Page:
applications language. Its niche was first as an administrative tool. It 
extended into server-side cgi programming. It's also made it's way into 
research labs, bioinformatics, etc. But I don't think people think of 
Perl for GUIs; at least, *I* don't think of perl when I need to develop 
a GUI app. (These are my own perceptions only, so please make 
allowance.) Just because a language doesn't succeed or excel at a 
particular task doesn't mean it has failed as a language, only that it 
wasn't or isn't yet adaptable to that task.

Every successful language that I know about was developed for a definite 
purpose. They each last because they excel in their respective purpose. 
But once they begin to excel and became popular, it's natural to try to 
extend beyond their original purpose, to fit other needs. However, this 
seems to be extremely difficult to do successfully.

All the languages that are in common use today support all the basic 
primitives of computer languages: control flow, expressions, etc; as 
well as structure: routines, scope, encapsulation, etc. Other than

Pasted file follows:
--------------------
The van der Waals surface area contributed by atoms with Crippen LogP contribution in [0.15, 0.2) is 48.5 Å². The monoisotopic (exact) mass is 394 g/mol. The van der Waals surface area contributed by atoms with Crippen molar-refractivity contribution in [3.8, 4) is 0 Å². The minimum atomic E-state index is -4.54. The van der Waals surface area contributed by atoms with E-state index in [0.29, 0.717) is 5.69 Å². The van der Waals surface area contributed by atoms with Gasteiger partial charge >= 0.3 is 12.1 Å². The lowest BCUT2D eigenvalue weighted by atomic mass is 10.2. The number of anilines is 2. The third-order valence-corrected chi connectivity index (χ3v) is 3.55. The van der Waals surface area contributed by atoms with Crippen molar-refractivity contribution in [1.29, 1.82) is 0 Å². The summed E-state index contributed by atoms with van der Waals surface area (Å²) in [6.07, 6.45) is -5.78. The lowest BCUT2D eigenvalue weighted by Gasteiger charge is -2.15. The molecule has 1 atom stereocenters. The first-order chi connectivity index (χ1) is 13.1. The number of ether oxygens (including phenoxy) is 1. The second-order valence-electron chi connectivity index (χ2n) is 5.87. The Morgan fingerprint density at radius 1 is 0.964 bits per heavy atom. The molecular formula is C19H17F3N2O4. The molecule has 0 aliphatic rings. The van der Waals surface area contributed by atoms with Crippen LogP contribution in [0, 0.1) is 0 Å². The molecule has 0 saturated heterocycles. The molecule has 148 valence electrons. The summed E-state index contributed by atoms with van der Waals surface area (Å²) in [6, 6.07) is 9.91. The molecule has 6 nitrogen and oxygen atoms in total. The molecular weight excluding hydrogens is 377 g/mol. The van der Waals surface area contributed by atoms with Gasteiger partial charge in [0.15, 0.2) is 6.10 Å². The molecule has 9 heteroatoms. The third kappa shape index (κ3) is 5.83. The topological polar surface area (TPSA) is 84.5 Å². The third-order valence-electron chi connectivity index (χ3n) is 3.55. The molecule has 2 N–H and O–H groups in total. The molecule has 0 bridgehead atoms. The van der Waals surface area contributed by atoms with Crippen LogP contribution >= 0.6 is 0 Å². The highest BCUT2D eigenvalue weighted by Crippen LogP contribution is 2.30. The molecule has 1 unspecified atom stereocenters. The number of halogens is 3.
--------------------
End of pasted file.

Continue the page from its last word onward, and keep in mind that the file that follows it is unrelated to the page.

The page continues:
syntax and sugar, what really differentiates them? Libraries? Community?

What caused C to succeed? Portable, efficient. What about Perl? Text 
manipulation, glue? And Ruby? Rails. Python? Sysadmins.

I know I'm rambling here, but I'm trying to figure out what makes a 
language successful, and what determines end of life. I think most of 
the arguments made so far in this thread don't hold because when 
compared to other languages, Perl doesn't seem to fare any worse.

I do see a few things that might contribute to one language's decline 
over others:

1) The programming world has degenerated into a popularity contest: 
everyone is drawn to the next big thing, ala Ruby on Rails. The media, 
book publishers, certainly answer to this call. Then readers, 
developers, follow the media. Everyone follows the hoopla. Where there 
is no hoopla there must be death, right?

2) The purpose for which a language was designed has faded, thus the 
language has less significance. Perl was king as a CGI language until 
the coming of the frameworks, especially MVC frameworks, culminating in 
the appearance of Rails (which while not completely original, did seem 
to garner the most attention).  There are some Perl frameworks out 
there: Jifty, Catalyst, etc, but they are neither easy to learn nor to 
deploy which are major hindrance. (Maybe the Perl community doesn't 
coddle users as much as other communities?) Perl is good at admin type 
app, but there are now several other languages that offer equal benefit, 
so Perl has to share the pie.

Maybe it's not about the language. This seems to follow from everything 
I've noted above. So, maybe it's not necessary to infinitely extend and 
upgrade the core language. In fact, stability in the core would seem an 

But what then does cause a language to fail?

Hmm, I'm more confused now than when I started. I don't think I've 
offered anything to the puzzle.